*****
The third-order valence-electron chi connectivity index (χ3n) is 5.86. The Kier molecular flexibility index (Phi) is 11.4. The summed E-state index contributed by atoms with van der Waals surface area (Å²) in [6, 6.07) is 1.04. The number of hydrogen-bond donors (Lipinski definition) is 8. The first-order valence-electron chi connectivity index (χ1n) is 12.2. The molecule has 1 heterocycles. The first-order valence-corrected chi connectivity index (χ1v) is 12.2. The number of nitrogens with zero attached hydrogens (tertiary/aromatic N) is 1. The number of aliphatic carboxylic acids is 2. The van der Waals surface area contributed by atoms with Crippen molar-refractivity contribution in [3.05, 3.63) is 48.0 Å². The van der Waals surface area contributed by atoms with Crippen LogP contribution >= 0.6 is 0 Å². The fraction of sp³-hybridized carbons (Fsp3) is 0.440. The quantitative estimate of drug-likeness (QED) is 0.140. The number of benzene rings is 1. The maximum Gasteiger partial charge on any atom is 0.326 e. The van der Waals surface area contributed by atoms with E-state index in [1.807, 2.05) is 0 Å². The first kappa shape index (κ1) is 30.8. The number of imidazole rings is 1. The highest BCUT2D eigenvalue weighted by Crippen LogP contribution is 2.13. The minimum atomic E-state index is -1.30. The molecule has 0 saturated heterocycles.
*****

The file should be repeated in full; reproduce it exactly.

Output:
The third-order valence-electron chi connectivity index (χ3n) is 5.86. The Kier molecular flexibility index (Phi) is 11.4. The summed E-state index contributed by atoms with van der Waals surface area (Å²) in [6, 6.07) is 1.04. The number of hydrogen-bond donors (Lipinski definition) is 8. The first-order valence-electron chi connectivity index (χ1n) is 12.2. The molecule has 1 heterocycles. The first-order valence-corrected chi connectivity index (χ1v) is 12.2. The number of nitrogens with zero attached hydrogens (tertiary/aromatic N) is 1. The number of aliphatic carboxylic acids is 2. The van der Waals surface area contributed by atoms with Crippen molar-refractivity contribution in [3.05, 3.63) is 48.0 Å². The van der Waals surface area contributed by atoms with Crippen LogP contribution >= 0.6 is 0 Å². The fraction of sp³-hybridized carbons (Fsp3) is 0.440. The quantitative estimate of drug-likeness (QED) is 0.140. The number of benzene rings is 1. The maximum Gasteiger partial charge on any atom is 0.326 e. The van der Waals surface area contributed by atoms with E-state index in [1.807, 2.05) is 0 Å². The first kappa shape index (κ1) is 30.8. The number of imidazole rings is 1. The highest BCUT2D eigenvalue weighted by Crippen LogP contribution is 2.13. The minimum atomic E-state index is -1.30. The molecule has 0 saturated heterocycles.